LESS: Poison Study by Maria V. Snyder
I feel like I say this every time I bring up the Study books, but I am very wary of high fantasy books, and I really have no idea why, since I tend to at least enjoy them whenever I give them a chance. Poison Study definitely falls into that category. I enjoyed reading about this elaborate world and just had to know what was going to happen.
LESS: Magic Study by Maria V. Snyder
Despite loving the first book, though, I was still nervous for the second book. Apparently I just didn’t learn, because I enjoyed the second book just as much.
LESS: The Boyfriend List by E. Lockhart
It’s not that I didn’t expect to like this book – I figured it would be a decent book/series and that I wouldn’t regret reading it afterward – it’s that I didn’t expect to like it nearly as much as I did. By the time I made my way through all four books, however, I was hooked and plan on rereading them as soon as possible, since I bought them all and happily made room for them on my home bookshelf.
LESS: Skulduggery Pleasant by Derek Landy
This isn’t as high-fantasy, but it does have a lot of fantasy elements and has plenty of magic. It sounded like it was a little young for me, but I don’t think it is after reading the first six books. Actually, the more recent ones have gotten really dark. But the best part of these books will always be the humor, which is amazing and delightfully English (well, the author is Irish, I think, but I feel like the idea of British humor is easier to identify with than that of the Irish, and they’re all on the same little old island of U.K., so maybe I should just call it that). Love these books and wish I could live in their world, despite the death and destruction that seems to be a requirement.
LESS: Eyes Like Stars by Lisa Mantchev
Again, this book sounded slightly too fantastical for me, but I tried it on a whim and loved it. It can be a tad confusing at times, especially when it comes to trying to figure out what’s real and what’s not, but I could care less. I’m really starting to notice a pattern in the books I think I won’t like but end up loving – maybe I should keep it in mind for the future.
LESS: A Million Suns by Beth Revis
I really wasn’t a big fan of Across the Universe, but I decided to try to read the sequel during vacation last year anyway, and I am sure glad I did because it changed my opinion about the series completely. I don’t quite know what it is about this book that made me like it, but I was much more interested and invested in this story than the first one. Hopefully the third book, which came out back in January, is as interesting for me as this book was.
LESS: Wildefire by Karsten Knight
This book is quite big and involves mythology and gods and goddesses, which seems like it should be a slam dunk since I love them so much but can often be the kiss of death for books that (in my opinion) handle it wrong. Despite these potential problems, though, I really enjoyed this book, and went on to enjoy the second one as well. Here’s to hoping the third book continues that trend!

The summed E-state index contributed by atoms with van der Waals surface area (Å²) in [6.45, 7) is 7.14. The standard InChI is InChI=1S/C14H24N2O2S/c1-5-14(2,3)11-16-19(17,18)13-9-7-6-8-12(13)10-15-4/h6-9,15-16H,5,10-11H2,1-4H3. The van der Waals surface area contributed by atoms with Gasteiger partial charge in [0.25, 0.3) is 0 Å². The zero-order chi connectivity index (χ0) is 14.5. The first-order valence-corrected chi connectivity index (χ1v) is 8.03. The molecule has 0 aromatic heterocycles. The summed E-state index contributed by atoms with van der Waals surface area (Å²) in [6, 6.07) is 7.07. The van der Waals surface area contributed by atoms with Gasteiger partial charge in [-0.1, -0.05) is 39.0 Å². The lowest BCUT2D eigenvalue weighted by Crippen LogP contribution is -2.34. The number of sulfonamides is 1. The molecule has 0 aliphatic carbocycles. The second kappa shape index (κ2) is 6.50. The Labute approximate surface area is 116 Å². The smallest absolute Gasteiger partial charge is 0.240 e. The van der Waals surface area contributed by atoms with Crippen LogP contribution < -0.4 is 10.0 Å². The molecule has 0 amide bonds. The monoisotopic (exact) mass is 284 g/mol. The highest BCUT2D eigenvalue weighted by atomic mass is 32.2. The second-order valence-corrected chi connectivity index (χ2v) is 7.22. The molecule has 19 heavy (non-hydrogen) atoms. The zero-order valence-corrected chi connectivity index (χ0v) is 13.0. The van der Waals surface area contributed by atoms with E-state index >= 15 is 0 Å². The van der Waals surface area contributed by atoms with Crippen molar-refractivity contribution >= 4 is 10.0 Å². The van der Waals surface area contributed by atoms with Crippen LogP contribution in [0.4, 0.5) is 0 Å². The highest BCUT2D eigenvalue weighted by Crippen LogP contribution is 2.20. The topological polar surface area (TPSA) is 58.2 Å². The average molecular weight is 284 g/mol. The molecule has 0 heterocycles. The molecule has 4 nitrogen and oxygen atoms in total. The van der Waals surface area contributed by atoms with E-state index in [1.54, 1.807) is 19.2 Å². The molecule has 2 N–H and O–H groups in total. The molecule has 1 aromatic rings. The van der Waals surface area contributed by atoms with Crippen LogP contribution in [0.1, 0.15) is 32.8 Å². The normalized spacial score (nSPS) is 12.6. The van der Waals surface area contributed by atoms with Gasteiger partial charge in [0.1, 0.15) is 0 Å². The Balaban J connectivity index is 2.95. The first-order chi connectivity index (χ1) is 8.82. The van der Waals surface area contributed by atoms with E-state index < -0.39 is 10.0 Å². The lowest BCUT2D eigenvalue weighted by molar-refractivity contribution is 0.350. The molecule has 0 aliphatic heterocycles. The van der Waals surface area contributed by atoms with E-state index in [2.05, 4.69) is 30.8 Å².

MORE: Jekel Loves Hyde by Beth Fantaskey
I enjoyed Jessica’s Guide to Dating on the Dark Side, so I figured that I would like this one as well, but something about this book just never clicked with me. I wasn’t really interested in the characters or their romance or their story. I guess Fantaskey is better when she sticks to vampires rather than stories of dual identities.
MORE: The Disreputable History of Frankie Landau-Banks by E. Lockhart
If you skipped the little entry about Ruby Oliver, you still probably know that I loved that series. This book, also by E. Lockhart and complete with an interesting premise and glowing reviews, seemed like it would be right up my alley. Unfortunately, for some reason, I just couldn’t get into this book. I wasn’t a fan of Frankie or many of the other characters, despite identifying with many things in the this book, such as the push for the acceptance of girls in a boys-only society and Frankie’s quest to prove that she’s just as good as the boys. Disappointing, really – but it luckily didn’t diminish my love of Lockhart. I still have hope!
MORE: How to Ditch Your Fairy by Justine Larbalestier
I really liked Justine Larbalestier’s Magic or Madness trilogy when I first read it, and it continues to be a favorite that I reread every couple of years or so. That and the fact that this book is about fairies seemed like a great combination, but I just couldn’t enjoy this book. The main character was whiny and irritating, making her mission and thus the whole point of the book frustrating and silly, and I had no idea why the love interest would even begin to like her as a friend, let alone as more.
Luckily, I tend to be pleasantly surprised a lot more than disappointed. Hopefully that continues in the future!